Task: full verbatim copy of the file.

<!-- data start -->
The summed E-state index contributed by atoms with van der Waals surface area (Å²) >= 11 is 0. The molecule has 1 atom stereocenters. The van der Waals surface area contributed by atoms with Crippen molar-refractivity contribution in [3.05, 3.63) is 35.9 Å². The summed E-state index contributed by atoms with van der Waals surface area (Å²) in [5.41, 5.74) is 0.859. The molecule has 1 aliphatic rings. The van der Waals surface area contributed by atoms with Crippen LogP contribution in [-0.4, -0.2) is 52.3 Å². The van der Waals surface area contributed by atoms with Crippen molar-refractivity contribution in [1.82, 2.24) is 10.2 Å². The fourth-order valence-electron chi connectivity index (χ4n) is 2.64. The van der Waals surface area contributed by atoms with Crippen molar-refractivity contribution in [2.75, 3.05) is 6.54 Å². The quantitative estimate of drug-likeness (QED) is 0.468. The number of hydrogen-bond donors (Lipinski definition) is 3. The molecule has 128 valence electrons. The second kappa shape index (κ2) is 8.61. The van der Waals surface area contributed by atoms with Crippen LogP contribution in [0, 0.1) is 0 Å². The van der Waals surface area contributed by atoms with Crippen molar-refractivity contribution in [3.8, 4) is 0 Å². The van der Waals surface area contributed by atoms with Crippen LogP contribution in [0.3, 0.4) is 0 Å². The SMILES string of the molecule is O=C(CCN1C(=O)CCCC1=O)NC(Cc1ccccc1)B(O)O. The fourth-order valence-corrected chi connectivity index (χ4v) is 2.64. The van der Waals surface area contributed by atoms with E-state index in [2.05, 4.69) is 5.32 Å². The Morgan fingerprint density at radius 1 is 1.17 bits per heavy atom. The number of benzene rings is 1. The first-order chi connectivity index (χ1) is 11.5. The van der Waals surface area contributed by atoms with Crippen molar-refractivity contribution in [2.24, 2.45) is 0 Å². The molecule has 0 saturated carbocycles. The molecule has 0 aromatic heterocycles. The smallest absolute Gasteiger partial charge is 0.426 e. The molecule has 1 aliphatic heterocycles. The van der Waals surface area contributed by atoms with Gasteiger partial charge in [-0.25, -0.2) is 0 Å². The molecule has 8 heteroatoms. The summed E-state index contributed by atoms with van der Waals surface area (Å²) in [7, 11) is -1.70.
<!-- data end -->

The summed E-state index contributed by atoms with van der Waals surface area (Å²) >= 11 is 0. The molecule has 1 atom stereocenters. The van der Waals surface area contributed by atoms with Crippen molar-refractivity contribution in [3.05, 3.63) is 35.9 Å². The summed E-state index contributed by atoms with van der Waals surface area (Å²) in [5.41, 5.74) is 0.859. The molecule has 1 aliphatic rings. The van der Waals surface area contributed by atoms with Crippen LogP contribution in [-0.4, -0.2) is 52.3 Å². The van der Waals surface area contributed by atoms with Crippen molar-refractivity contribution in [1.82, 2.24) is 10.2 Å². The fourth-order valence-electron chi connectivity index (χ4n) is 2.64. The van der Waals surface area contributed by atoms with Crippen molar-refractivity contribution in [2.75, 3.05) is 6.54 Å². The quantitative estimate of drug-likeness (QED) is 0.468. The number of hydrogen-bond donors (Lipinski definition) is 3. The molecule has 128 valence electrons. The second kappa shape index (κ2) is 8.61. The van der Waals surface area contributed by atoms with Crippen LogP contribution in [0, 0.1) is 0 Å². The van der Waals surface area contributed by atoms with Crippen molar-refractivity contribution in [3.8, 4) is 0 Å². The van der Waals surface area contributed by atoms with Crippen LogP contribution in [0.3, 0.4) is 0 Å². The SMILES string of the molecule is O=C(CCN1C(=O)CCCC1=O)NC(Cc1ccccc1)B(O)O. The fourth-order valence-corrected chi connectivity index (χ4v) is 2.64. The van der Waals surface area contributed by atoms with E-state index in [2.05, 4.69) is 5.32 Å². The Morgan fingerprint density at radius 1 is 1.17 bits per heavy atom. The number of benzene rings is 1. The first-order chi connectivity index (χ1) is 11.5. The van der Waals surface area contributed by atoms with Crippen molar-refractivity contribution in [2.24, 2.45) is 0 Å². The molecule has 0 saturated carbocycles. The molecule has 0 aromatic heterocycles. The smallest absolute Gasteiger partial charge is 0.426 e. The molecule has 1 aliphatic heterocycles. The van der Waals surface area contributed by atoms with Gasteiger partial charge in [-0.25, -0.2) is 0 Å². The molecule has 8 heteroatoms. The summed E-state index contributed by atoms with van der Waals surface area (Å²) in [7, 11) is -1.70.